A year after the COVID-19 pandemic sent Easter Sunday services online, congregants will join together Sunday to worship in person.
There will just be fewer of them sitting farther apart and wearing masks.
Most Central Virginia churches are slated to share Easter together as vaccinations and decreasing COVID case counts have led to eased restrictions on gatherings in general.
Congregants will still need to follow social distancing guidelines and wear masks indoors but area churches are finding ways to incorporate those rules while keeping the services meaningful.
For some smaller churches, the usually heavy turnout during Holy Week has led to limited in-person access and pre-registration with online live-streaming for those who do not get a place.
Some, such as Center Church, which is holding a service at The Green at Stonefield Commons, are having outdoor services. Others have added services to accommodate more people, just fewer at a time.
For the Church of the Incarnation in Albemarle County, it meant making a few changes in the Holy Week plans, including two Easter Triduum services that mark Holy Thursday, Good Friday, Holy Saturday and Easter Sunday.
“We asked permission to do something we normally do not do,” said Monsignor Timothy Keeney. “Normally, you’re only allowed to have one of those and it would be bilingual, it would be the whole community and in both English and Spanish. With the need for social distancing, that makes it difficult.”
The Catholic parish also will hold a separate Mass specifically for those who may be more vulnerable to COVID-19.
The church’s Our Lady of the Rosary Mission in Crozet is holding a 6:30 a.m. sunrise service at Crozet Park and a 1:30 p.m. Mass at its temporary headquarters in Crozet Baptist Church.
Church of the Incarnation has a large congregation of both native Spanish speakers and English speakers and often held bilingual Masses prior to the pandemic. For Easter, with a large number of people expected to worship and social distancing rules in force, there will be two separate Masses.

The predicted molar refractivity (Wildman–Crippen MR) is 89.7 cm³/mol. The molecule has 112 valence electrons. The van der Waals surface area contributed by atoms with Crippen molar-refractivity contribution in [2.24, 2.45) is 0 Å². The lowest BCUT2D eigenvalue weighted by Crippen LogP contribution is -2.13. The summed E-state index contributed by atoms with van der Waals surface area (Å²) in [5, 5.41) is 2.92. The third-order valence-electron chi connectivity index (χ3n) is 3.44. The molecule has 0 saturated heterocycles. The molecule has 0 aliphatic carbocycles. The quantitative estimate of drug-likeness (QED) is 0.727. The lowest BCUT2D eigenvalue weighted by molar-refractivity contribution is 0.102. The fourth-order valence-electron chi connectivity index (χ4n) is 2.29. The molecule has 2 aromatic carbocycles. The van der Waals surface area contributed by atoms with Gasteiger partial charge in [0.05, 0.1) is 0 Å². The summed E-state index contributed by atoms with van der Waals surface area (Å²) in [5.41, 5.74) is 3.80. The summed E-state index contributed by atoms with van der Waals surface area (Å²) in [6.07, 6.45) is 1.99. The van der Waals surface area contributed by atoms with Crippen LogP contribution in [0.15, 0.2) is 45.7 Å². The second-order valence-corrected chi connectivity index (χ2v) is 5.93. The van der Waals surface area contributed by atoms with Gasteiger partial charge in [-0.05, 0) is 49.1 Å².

“We can do Masses at different times, but for the Easter vigil, we will actually gather together at the Easter fire outside and then process to two different places for simultaneous celebrations, according to language,” Keeney said. “We just couldn’t accommodate as many people as we knew would want to come.”
First Baptist Church Park Street in Charlottesville will hold two services to make up for fewer worshippers being allowed to gather together at one time.
“Our sanctuary normally seats up to 1,200 but we now have it capped at 350,” said the Rev. Rob Pochek. “We closed every other pew and put 6-foot sliding signs in the pews that we’re using for social distancing. That way we can still allow family groups to be together.”
While the congregation will sing hymns, members must keep their face covering on during the service, Pochek said.
“We never gave up singing and we do require masks indoors and don’t give people an option,” he said. “The Scripture commands us to sing and we’re going to obey the Scripture. But we have to acknowledge that it puts people at risk, so we require masks.”
Outside services do not require masks, he said.
“If you’re outside in the yard, we don’t [enforce it], but if you’re under a roof inside the building, we’re going to ask you to wear masks,” he said. “We’ve gotten very little pushback from that. Our services are as normal as possible with the exception of that.”
Church of the Incarnation also requires masks and social distancing. Church leaders’ views on singing are different, however.
“We just got word that we can open up a little bit. So long as members keep the proper distance from one another, we can have choirs of up to eight people,” Keeney said. “We’re still asking people to quietly mouth the words in terms of congregational singing at this point.”
Last year, Gov. Ralph Northam shut down most of society, including churches, from March to May. The restrictions led several churches across the state, including church members in Madison County, to take the governor to court, claiming he was violating their freedom of religion.
In September, most restrictions other than masks and social distancing were dropped for religious services.
“During the course of the shutdown, we had developed a plan about what it would look like to return to in-person worship and we set it out in phases similar to what we thought the state would do,” Pochek said. “One unintended benefit was live-streaming. That’s been a bigger blessing than I thought it would be for people who are homebound and for shut-ins. We always recorded our services and put them on YouTube, but it’s been different because live-streaming puts them there with us.”
“There are people who tell me all the time that they’ve been watching Mass online and we’ve done rounds of phone calls with parishioners to check up on them, but it’s not the same thing as seeing people from week to week,” Keeney said.
“One of the things we did early on and will continue is we now have daily confessions,” he said. “It is a way of allowing people to connect and it has been hugely successful. That is something that will be continued past COVID.”